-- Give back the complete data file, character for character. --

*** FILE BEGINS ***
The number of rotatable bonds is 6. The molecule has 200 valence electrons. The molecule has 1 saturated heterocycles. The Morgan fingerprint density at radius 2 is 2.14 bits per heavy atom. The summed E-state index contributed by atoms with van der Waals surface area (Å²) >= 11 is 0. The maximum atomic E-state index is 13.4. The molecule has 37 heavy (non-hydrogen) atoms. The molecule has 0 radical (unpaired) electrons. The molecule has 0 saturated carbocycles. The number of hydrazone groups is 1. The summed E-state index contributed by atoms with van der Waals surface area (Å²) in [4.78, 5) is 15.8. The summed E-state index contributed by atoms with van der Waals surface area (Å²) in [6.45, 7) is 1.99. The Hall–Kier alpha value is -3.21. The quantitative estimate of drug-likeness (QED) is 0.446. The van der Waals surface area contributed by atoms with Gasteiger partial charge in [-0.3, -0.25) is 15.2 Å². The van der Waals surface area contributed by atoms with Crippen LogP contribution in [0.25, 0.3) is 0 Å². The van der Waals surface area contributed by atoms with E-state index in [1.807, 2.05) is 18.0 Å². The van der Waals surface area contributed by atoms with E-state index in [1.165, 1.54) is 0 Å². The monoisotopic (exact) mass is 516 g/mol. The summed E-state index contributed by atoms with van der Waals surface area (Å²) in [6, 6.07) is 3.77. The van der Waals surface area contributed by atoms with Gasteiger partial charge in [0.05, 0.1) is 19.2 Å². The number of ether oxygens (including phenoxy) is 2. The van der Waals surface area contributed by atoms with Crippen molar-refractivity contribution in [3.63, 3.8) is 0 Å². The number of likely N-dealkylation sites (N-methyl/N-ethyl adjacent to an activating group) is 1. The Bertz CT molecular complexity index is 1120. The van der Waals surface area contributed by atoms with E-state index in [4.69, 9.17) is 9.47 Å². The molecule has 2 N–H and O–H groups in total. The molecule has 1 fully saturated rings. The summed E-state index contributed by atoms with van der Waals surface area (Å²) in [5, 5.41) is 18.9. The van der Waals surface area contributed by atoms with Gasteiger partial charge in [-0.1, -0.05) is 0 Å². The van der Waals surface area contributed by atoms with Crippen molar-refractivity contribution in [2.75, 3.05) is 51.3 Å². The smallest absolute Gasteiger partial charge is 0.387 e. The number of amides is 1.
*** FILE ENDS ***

The number of rotatable bonds is 6. The molecule has 200 valence electrons. The molecule has 1 saturated heterocycles. The Morgan fingerprint density at radius 2 is 2.14 bits per heavy atom. The summed E-state index contributed by atoms with van der Waals surface area (Å²) >= 11 is 0. The maximum atomic E-state index is 13.4. The molecule has 37 heavy (non-hydrogen) atoms. The molecule has 0 radical (unpaired) electrons. The molecule has 0 saturated carbocycles. The number of hydrazone groups is 1. The summed E-state index contributed by atoms with van der Waals surface area (Å²) in [4.78, 5) is 15.8. The summed E-state index contributed by atoms with van der Waals surface area (Å²) in [6.45, 7) is 1.99. The Hall–Kier alpha value is -3.21. The quantitative estimate of drug-likeness (QED) is 0.446. The van der Waals surface area contributed by atoms with Gasteiger partial charge in [-0.3, -0.25) is 15.2 Å². The van der Waals surface area contributed by atoms with Crippen LogP contribution in [0.25, 0.3) is 0 Å². The van der Waals surface area contributed by atoms with E-state index in [1.807, 2.05) is 18.0 Å². The van der Waals surface area contributed by atoms with E-state index in [1.165, 1.54) is 0 Å². The monoisotopic (exact) mass is 516 g/mol. The summed E-state index contributed by atoms with van der Waals surface area (Å²) in [6, 6.07) is 3.77. The van der Waals surface area contributed by atoms with Gasteiger partial charge in [0.05, 0.1) is 19.2 Å². The number of ether oxygens (including phenoxy) is 2. The van der Waals surface area contributed by atoms with Crippen molar-refractivity contribution in [3.63, 3.8) is 0 Å². The number of likely N-dealkylation sites (N-methyl/N-ethyl adjacent to an activating group) is 1. The Bertz CT molecular complexity index is 1120. The van der Waals surface area contributed by atoms with E-state index in [4.69, 9.17) is 9.47 Å². The molecule has 2 N–H and O–H groups in total. The molecule has 1 fully saturated rings. The summed E-state index contributed by atoms with van der Waals surface area (Å²) in [5, 5.41) is 18.9. The van der Waals surface area contributed by atoms with Gasteiger partial charge in [-0.1, -0.05) is 0 Å². The van der Waals surface area contributed by atoms with Crippen molar-refractivity contribution in [2.75, 3.05) is 51.3 Å². The smallest absolute Gasteiger partial charge is 0.387 e. The number of amides is 1.